In the meantime, I had forgotten how daunting learning a new city and meeting new friends can be despite having moved multiple times in the past.  Getting comfortable living in Wisconsin has been harder than I expected and occasionally left me feeling totally uprooted and rudderless.  These doubts and the occasional blue days had me questioning why I blew-up my 30-year life in Chicago.  In these moments my normally reliable self-confidence was shaken as twisting in my mind was a question my mother had once asked me decades ago, “Patrick, are you lost?”  And my subconscious piled-on the Bob Dylan lyric, “with no direction home.”  Attempts to flip the narrative, stay positive and embrace the feeling of being “totally” free failed.

Too many options or a myriad of possibilities bumped up against my strong sense of self-preservation, small “c” conservative sensibility, and purpose driven mindset leaving me stuck.  Add the pandemic hangover and I was uncharacteristically sitting at my brother’s struggling with jilted self-confidence and a heightened need for safety. Eventually stacking better days and time to become more comfortable with my decisions I did venture out to explore on my own terms — first in the immediate of Oak Creek area and later the City of Milwaukee.

Still I totally miss having an intimate knowledge of my surroundings, but had no real homesickness for Chicago.  This was proven week after week driving to Chicago for appointment at Back to Natural Health and returning to Wisconsin with no regrets or tinges of longing for the big city.  Don’t get me wrong, I still enjoyed visiting Chicago and seeing friends, but in leaving I was comfortable my path was elsewhere.  Further parsing my feelings, it was the local knowledge I missed and comfort of knowing what to do or how to entertain myself in my new surroundings.

While living with my brother was been incredibly helpful during this critical point in my life it was clear after about six-months I needed my own space to fully reinvent myself.  Fortunately, this sudden realization was soon solved, thanks to one of Matt’s neighbors, Missy.  I confided in her my unaddressed angst and a couple weeks later she turned me on to a second-floor apartment in Milwaukee’s Bay View neighborhood.  Bonus, the two-story duplex was in an area I had already considering as a place to live.

The following week in driving to see the apartment I felt a good vibe getting into the immediate area.  The neat little homes on tree lined streets with large hardwoods arching over the road and sprinkles of sunshine appealed to my sense of ascetics.  Two blocks from Lake Michigan the area had good energy and my sense of possibility grew as I approached the apartment on Indiana Avenue – named after the state in which I was born.  The landlords were super nice and Amy (the better half of the couple) was welcoming and long-time friends with Matt’s neighbor Missy who connected us.  As Amy graciously walked me through the space and shared a history of the apartment felt very easy, and impulsively I offered to take the apartment by the end of the tour.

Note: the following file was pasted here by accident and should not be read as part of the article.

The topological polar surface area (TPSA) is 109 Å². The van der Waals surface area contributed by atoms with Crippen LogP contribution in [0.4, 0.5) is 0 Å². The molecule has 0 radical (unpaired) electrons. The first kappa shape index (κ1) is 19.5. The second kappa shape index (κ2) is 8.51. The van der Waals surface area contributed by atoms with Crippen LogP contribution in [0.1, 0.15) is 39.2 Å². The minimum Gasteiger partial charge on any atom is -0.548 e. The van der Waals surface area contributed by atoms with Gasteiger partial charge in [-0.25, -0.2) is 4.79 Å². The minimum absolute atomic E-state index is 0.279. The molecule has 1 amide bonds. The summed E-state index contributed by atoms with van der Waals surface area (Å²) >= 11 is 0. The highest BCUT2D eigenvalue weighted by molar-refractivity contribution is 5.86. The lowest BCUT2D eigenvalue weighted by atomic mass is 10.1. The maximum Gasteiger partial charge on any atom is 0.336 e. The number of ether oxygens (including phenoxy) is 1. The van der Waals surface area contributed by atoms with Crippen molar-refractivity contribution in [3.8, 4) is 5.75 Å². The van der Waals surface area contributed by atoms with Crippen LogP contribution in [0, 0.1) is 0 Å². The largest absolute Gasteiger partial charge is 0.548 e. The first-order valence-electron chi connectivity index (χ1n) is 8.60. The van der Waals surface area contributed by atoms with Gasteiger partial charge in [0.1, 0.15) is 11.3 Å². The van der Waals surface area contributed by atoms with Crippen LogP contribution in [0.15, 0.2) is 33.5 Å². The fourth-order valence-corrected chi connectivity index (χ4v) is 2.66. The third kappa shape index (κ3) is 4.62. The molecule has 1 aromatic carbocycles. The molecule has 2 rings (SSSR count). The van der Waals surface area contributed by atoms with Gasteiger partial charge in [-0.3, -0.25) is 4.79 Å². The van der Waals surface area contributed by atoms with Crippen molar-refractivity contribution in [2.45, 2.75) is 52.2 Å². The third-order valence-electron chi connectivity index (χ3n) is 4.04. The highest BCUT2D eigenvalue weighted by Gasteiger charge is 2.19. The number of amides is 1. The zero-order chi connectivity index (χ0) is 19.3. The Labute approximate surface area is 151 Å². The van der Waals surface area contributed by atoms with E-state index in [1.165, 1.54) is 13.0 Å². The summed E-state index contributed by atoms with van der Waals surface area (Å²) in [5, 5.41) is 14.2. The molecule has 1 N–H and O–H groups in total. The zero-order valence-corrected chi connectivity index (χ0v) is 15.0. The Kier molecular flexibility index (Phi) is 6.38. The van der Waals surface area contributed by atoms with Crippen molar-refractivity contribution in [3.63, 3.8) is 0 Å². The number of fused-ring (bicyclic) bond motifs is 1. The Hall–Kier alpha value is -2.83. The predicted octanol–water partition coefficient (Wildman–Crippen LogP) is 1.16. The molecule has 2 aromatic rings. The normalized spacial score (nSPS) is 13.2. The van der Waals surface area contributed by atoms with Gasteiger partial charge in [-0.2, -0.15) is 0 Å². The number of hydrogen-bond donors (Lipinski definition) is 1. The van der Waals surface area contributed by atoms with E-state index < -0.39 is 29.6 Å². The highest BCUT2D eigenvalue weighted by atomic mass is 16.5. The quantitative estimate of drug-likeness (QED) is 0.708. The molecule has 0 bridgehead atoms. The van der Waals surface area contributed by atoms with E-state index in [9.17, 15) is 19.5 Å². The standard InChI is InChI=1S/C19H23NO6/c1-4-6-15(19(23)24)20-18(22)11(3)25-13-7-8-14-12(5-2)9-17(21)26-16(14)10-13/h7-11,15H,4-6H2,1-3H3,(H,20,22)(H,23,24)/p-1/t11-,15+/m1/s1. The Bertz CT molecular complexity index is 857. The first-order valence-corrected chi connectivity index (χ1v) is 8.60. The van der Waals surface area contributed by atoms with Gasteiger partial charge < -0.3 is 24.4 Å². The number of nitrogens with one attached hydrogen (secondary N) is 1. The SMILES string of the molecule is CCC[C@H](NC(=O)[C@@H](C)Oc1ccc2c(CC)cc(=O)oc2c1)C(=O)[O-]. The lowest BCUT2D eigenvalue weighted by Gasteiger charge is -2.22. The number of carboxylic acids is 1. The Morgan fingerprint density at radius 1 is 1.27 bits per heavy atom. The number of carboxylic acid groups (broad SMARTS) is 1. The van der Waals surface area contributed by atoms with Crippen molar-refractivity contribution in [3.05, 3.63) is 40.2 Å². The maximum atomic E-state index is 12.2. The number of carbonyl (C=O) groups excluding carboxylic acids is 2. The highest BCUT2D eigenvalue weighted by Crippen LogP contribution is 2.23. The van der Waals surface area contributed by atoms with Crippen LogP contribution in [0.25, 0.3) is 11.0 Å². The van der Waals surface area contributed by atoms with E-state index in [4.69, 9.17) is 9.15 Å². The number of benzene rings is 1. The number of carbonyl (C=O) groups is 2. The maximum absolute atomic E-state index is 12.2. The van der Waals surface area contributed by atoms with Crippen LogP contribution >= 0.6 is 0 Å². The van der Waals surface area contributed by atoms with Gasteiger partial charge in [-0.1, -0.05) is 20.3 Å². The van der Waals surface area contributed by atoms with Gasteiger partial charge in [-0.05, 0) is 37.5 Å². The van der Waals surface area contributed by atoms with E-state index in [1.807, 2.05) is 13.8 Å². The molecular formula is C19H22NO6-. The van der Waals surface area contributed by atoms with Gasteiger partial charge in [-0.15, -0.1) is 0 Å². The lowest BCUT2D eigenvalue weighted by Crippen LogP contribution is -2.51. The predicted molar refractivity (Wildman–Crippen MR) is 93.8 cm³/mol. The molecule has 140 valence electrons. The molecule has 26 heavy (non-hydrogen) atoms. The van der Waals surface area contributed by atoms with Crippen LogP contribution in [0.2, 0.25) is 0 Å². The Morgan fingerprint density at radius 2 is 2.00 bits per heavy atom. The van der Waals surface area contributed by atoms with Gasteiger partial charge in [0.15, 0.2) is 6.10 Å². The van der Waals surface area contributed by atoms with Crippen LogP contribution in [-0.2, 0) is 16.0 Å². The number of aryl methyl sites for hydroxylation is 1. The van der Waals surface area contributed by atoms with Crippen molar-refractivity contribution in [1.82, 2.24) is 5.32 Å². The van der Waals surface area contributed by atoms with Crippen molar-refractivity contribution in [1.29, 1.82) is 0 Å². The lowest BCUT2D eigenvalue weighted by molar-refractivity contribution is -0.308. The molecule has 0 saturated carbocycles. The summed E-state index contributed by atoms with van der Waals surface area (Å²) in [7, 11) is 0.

Later that evening they texted me to say the apartment was mine if I still wanted it.  Of course I replied, “yes,” as it felt like a no-brainer.  The rent was reasonable and located so close to the lakefront, walking distance to South Shore Yacht Club (where I had already done some Lighting sailing this summer), and steps from the lake shore bike path it felt like an ideal place to stay for the next year, while I figure out Milwaukee.  The whole thing came together so organically and Missy was even further help volunteering her husband, John, and their 20-something son, Alex, to help along with my brother to move in on October 1st.  Additionally, the street block party was in progress that afternoon so met several of my new neighbors, who were most welcoming, and made it feel like the stars were aligned.

This is the first time on such a significant decision I totally trusted my gut and did not checkout all the options to later confirm my initial instincts.  Several times prior to this, on a certain level it also felt given Milwaukee’s small size and ease of getting around, it almost didn’t matter where I lived this first year.  The point was to commit to a place of my own and begin — making connections, learning, exploring, and get comfortable with Milwaukee for it to become my new home.